After reading this paragraph several times I still have no idea what the release is about or why I should care. Although it manages to include the word "solutions" three times in one paragraph, I don’t know what problem the product is solving. Buried amid the techno jargon is the phrase “high-quality collaboration experiences to end users from any location,” which probably describes some sort of benefit, though in the vaguest possible terms.

I assume the release is targeting computer engineers or IT executives whom the writer believes will understand it. But as we said earlier, a press release is not an ad. For it to receive media coverage, journalists, who are not always experts in every topic they cover—especially in today’s lean newsrooms—need to grasp both the meaning of the announcement and its news value. If they don’t, they’re going to hit the delete key faster than you can say “high-quality collaboration experience.”

So the next time you write a release, whether it’s for a client or your own company, make sure you clearly explain how your product or service makes your customers' lives better or easier.

The benefits will be huge.

Andrew Hindes is president of The In-House Writer, a Los Angeles-based PR and marketing copywriting firm that specializes in creating press materials for companies in a broad range of industries. He can be reached at [email protected]. You can follow him on Twitter @inhousewriter



5 responses to “PR With Benefits: What ‘Mad Men’ Can Teach Us About Writing Press Releases

  1. Amen to that! As a publisher/editor for more than 30 years, I’m amazed that the simplistic features/benefits distinction eludes so many PR people. Then again, if you change them every six months (or eliminate them completely), I guess that knowledge is bound to remain novel.

  2. In the last year before I left the BBC I started re-writing poorly composed releases and sending them back. I got some very defensive replies and the most common excuse was that the client insisted on that version of the copy. Surely you should grow a pair and tell the client that they are wrong. I have often told the agency they could forward my comments to the client. Sheesh, did I ever get some c**p.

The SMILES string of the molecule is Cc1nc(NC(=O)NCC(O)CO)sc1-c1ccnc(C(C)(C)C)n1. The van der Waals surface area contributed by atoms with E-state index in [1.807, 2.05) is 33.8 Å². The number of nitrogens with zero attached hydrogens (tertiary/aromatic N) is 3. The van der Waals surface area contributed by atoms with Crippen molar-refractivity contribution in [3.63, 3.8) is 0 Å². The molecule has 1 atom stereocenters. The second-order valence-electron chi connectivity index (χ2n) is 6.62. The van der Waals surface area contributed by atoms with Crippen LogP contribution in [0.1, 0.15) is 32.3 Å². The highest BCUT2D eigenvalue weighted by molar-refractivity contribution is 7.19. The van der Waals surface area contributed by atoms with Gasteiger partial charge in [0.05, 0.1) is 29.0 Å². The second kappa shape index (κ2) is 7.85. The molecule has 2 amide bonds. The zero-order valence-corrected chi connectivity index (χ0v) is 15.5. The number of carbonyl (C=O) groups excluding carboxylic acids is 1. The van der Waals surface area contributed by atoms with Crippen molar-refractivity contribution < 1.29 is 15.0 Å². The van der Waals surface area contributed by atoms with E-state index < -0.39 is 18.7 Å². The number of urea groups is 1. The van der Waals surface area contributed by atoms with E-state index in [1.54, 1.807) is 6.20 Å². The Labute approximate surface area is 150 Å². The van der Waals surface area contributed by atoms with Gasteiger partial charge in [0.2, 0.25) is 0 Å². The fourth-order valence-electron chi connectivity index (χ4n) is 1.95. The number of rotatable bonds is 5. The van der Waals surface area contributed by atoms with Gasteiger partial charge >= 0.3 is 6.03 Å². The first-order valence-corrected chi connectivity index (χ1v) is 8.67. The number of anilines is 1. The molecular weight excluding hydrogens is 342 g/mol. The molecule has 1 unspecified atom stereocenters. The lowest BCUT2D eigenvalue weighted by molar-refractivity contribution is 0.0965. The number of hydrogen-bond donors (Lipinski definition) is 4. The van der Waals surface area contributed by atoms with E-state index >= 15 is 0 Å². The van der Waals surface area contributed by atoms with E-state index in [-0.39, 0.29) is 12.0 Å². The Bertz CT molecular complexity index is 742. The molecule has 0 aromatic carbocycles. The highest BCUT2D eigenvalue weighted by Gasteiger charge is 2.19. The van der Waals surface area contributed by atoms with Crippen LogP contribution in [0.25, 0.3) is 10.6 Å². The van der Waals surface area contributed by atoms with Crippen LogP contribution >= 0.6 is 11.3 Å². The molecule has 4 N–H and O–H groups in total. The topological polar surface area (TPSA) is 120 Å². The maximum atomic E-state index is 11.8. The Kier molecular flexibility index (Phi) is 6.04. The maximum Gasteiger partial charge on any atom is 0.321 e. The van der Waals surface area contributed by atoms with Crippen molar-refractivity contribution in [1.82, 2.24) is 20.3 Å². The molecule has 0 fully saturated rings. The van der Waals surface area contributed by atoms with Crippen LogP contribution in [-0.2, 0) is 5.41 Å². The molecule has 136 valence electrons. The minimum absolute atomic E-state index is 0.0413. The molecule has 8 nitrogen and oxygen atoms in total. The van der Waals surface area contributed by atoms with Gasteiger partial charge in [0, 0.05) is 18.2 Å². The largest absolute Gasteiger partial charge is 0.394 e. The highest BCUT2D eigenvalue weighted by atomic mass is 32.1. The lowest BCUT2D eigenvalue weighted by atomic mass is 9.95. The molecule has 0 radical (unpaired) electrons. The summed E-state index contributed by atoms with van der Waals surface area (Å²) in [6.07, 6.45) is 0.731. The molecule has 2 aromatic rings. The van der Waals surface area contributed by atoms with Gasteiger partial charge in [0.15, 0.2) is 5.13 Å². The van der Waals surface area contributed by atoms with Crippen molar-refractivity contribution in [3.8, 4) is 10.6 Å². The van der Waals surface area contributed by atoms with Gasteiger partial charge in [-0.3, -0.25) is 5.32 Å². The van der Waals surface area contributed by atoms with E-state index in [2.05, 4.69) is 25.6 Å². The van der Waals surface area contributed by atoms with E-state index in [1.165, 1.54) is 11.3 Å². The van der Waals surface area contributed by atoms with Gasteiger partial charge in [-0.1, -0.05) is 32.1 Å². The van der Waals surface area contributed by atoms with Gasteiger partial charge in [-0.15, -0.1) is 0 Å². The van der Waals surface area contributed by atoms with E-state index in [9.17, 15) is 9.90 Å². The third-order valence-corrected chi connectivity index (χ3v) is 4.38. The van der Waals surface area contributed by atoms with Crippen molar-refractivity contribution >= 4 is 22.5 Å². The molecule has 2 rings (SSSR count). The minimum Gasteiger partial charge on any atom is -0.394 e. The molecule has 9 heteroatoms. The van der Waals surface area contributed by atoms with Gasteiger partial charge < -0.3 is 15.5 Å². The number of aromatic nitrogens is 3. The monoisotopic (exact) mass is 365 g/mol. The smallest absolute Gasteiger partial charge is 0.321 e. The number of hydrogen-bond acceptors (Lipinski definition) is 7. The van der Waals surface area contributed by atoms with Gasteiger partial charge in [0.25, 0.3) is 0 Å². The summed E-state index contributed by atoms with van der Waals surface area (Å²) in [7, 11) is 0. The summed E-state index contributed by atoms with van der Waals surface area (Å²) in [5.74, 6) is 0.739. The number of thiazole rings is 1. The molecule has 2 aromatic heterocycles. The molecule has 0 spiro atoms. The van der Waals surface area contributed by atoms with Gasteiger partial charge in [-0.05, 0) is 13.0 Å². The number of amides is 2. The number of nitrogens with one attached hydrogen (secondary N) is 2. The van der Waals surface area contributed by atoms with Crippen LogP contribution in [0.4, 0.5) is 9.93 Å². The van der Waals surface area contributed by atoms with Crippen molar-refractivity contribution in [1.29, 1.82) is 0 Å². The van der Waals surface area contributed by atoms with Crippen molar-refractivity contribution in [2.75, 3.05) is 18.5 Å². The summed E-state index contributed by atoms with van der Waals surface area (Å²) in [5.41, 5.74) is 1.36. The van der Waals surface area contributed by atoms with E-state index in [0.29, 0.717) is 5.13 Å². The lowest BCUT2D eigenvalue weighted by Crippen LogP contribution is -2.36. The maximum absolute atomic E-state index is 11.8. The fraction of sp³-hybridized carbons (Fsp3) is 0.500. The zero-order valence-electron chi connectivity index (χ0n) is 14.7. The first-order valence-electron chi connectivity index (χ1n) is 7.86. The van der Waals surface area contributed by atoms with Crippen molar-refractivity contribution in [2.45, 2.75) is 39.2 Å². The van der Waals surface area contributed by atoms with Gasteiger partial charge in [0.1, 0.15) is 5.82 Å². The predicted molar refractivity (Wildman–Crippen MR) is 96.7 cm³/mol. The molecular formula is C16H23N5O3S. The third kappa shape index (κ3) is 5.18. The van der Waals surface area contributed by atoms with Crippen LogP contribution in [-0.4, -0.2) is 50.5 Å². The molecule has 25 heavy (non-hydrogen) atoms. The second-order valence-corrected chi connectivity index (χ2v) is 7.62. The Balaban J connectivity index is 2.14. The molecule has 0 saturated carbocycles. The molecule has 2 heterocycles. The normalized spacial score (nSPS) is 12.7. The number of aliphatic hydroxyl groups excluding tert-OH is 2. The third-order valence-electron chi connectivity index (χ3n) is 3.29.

3. Andrew, sometimes the client insists and the best you can do is suck it up. If overall they’re decent clients, I’ve found that on occasion you have to let them “win one” and see how the chips fall. Sometimes they don’t believe that your way is better until they see the comparative results. Unfortunately, we are in a business that everyone thinks they can do better… or at least, they have a nephew who can do it better. Pushing back too hard can get you fired — either as an employee or as a consultant. That said, I’ve also worked at agencies where they couldn’t put together a single sentence without using “robust,” “cutting-edge,” “end-to-end solution,” or “revolutionary.” And the executive quotes were full of expressions about how great the company is. I told them that if the quote makes the boss look stupid, leave it out… unless they really believed the boss was stupid.

  4. I want to congratulated you for such a good article. Those are the things that advertising copywriters and publicist sometimes forget and it cost them clients because doesn’t get the results they expect. Also to let you know that I am fully bilingual PR Expertise and I will like to get in touch with you in case you work with hispanics clients.

    Thank you so much

  5. Apples to oranges in your examples, although your point still stands. I would love to see another enterprise technology release that you think does the customer value point well. Its much easier to show value for a consumer app versus a firewall or new server chip..